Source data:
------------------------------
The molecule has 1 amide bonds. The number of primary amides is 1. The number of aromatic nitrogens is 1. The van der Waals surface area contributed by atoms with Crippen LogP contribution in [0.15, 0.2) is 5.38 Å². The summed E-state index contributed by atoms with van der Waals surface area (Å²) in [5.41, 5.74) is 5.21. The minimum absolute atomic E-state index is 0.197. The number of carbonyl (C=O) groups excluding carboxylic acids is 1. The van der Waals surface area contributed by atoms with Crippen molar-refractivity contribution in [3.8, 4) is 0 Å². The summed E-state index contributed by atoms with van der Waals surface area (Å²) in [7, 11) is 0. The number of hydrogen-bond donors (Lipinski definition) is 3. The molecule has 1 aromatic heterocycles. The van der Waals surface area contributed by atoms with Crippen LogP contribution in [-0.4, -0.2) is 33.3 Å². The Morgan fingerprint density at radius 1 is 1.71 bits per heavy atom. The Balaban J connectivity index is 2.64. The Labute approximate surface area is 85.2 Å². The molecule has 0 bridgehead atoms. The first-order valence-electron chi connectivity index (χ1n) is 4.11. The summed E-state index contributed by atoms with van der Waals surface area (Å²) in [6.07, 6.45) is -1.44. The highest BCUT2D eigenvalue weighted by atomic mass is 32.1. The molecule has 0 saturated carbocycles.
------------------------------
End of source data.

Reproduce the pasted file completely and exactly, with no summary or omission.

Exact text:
The molecule has 1 amide bonds. The number of primary amides is 1. The number of aromatic nitrogens is 1. The van der Waals surface area contributed by atoms with Crippen LogP contribution in [0.15, 0.2) is 5.38 Å². The summed E-state index contributed by atoms with van der Waals surface area (Å²) in [5.41, 5.74) is 5.21. The minimum absolute atomic E-state index is 0.197. The number of carbonyl (C=O) groups excluding carboxylic acids is 1. The van der Waals surface area contributed by atoms with Crippen molar-refractivity contribution in [3.8, 4) is 0 Å². The summed E-state index contributed by atoms with van der Waals surface area (Å²) in [7, 11) is 0. The number of hydrogen-bond donors (Lipinski definition) is 3. The molecule has 1 aromatic heterocycles. The van der Waals surface area contributed by atoms with Crippen LogP contribution in [-0.4, -0.2) is 33.3 Å². The Morgan fingerprint density at radius 1 is 1.71 bits per heavy atom. The Balaban J connectivity index is 2.64. The Labute approximate surface area is 85.2 Å². The molecule has 0 bridgehead atoms. The first-order valence-electron chi connectivity index (χ1n) is 4.11. The summed E-state index contributed by atoms with van der Waals surface area (Å²) in [6.07, 6.45) is -1.44. The highest BCUT2D eigenvalue weighted by atomic mass is 32.1. The molecule has 0 saturated carbocycles.